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FDA Fighting to Regulate

FDA Fighting for Authority to Regulate Electronic Cigarettes

News Staff
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One for the Electronic Cigarette

Electronic Cigarette Companies win this round in the latest battle in the war between "e-cigarette" companies and the FDA. The Food and Drug Administration has to back off in blocking imports of the devices. They need to stop trying to regulate the electronic cigarette more rigorously than it does ordinary tobacco products. Stating e-cigarettes are basically the modern-day tobacco product.

Controversy began because the FDA tried to regulate the electronic cigarette claiming it was an “Illegal Drug Device” not a tobacco product.  Because of the characteristic, the FDA was seizing the devices when they came into U.S. ports from foreign manufacturers for more than a year.

Judge Leon made a great closing statement; he did not see an immediate threat to public health from the e-cigarettes. Electronic Cigarettes do not contain tobacco, which is what the FDA has regulation over. In appealing Leon's injunction, the FDA noted that nicotine is addictive and toxic.

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A U.S. Court of Appeals ruling reinstates the FDA's authority -- at least temporarily -- to stop e-cigarettes from entering the country after a lower court ruled that the agency does not have the authority to regulate electronic cigarettes, even though Congress granted the agency the power to regulate tobacco products in 2009.
The FDA filed the appeal (15-page PDF; About PDFs) after a U.S. District Court judge granted an injunction (2-page PDF; About PDFs) on Jan. 14 that blocked the FDA from stopping electronic cigarettes from entering the country. The appeals court granted a stay (1-page PDF; About PDFs) of the district court's injunction, pending an appeal. The stay reinstates the FDA's authority.

District Court Judge Richard Leon said in the Jan. 14 ruling that the Family Smoking Prevention and Tobacco Control Act passed last year does give the agency the authority to regulate "any product made or derived from tobacco that is intended for human consumption." That could include e-cigarettes, which contain nicotine extracted from tobacco.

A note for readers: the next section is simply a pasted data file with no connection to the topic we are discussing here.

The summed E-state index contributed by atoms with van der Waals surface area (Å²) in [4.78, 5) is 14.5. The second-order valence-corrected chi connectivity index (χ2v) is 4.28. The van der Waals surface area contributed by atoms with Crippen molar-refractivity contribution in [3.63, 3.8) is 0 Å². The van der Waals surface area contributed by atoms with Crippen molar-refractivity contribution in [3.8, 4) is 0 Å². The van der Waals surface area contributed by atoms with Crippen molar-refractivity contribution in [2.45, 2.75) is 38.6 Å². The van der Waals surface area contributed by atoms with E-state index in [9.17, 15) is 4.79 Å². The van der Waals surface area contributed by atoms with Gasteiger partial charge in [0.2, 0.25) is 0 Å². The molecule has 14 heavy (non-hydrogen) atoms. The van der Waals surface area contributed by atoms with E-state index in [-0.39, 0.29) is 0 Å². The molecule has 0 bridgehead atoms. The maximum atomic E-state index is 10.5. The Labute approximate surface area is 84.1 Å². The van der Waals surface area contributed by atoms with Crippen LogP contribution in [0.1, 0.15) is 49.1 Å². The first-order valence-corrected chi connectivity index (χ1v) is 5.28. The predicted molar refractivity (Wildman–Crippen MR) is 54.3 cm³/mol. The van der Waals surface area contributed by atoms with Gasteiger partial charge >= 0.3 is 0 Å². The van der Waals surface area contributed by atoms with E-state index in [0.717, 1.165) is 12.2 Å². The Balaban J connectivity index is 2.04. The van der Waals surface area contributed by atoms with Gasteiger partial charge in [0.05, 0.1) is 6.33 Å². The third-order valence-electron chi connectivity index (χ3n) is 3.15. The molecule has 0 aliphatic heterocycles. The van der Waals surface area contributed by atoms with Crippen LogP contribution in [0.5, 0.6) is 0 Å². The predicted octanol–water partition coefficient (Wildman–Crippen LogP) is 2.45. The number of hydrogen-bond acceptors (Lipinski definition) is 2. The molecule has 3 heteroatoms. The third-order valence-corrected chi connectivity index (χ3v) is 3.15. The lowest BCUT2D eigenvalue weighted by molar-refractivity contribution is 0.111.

FDA officials, however, say they would prefer to regulate e-cigarettes as drug delivery devices rather than as tobacco products because treating e-cigarettes as the former would give the agency far broader control, including the ability to block importation of the devices and their components.

The agency said in its appeal that it has regulated nicotine products, including nicotine patches, for years under the drug and device provisions of the Food, Drug and Cosmetic Act, or FDCA. The agency argued that tobacco legislation enacted last year "expressly excludes from the definition of 'tobacco product' any article that is a drug, device or combination product under the FDCA, and provides that such articles shall be subject to regulation under the pre-existing FDCA provisions."

An agency spokesperson declined to comment on the case, which is ongoing.

According to court records, the dispute between the FDA and e-cigarette distributors started in September 2008 -- before the tobacco legislation passed -- when the agency put a hold on two shipments of e-cigarettes at Los Angeles International Airport. A month later, FDA officials issued notices of detention on the grounds that shipments belonging to Smoking Everywhere Inc. -- one of the companies that later sued the FDA -- appeared to be "adulterated, misbranded or otherwise in violation" of the FDCA.

In July 2009, the FDA issued a warning about e-cigarettes to consumers and physicians after the Division of Pharmaceutical Analysis in the agency's Center for Drug Evaluation and Research said samples from the products had detectable levels of known carcinogens and toxic chemicals.

Manufacturers have touted the smokeless products, which are battery-operated devices that turn nicotine and other chemicals into a vapor that is inhaled by the user, as safer than conventional cigarettes. However, public health officials have countered that the products have not been adequately tested and should not be marketed to young people.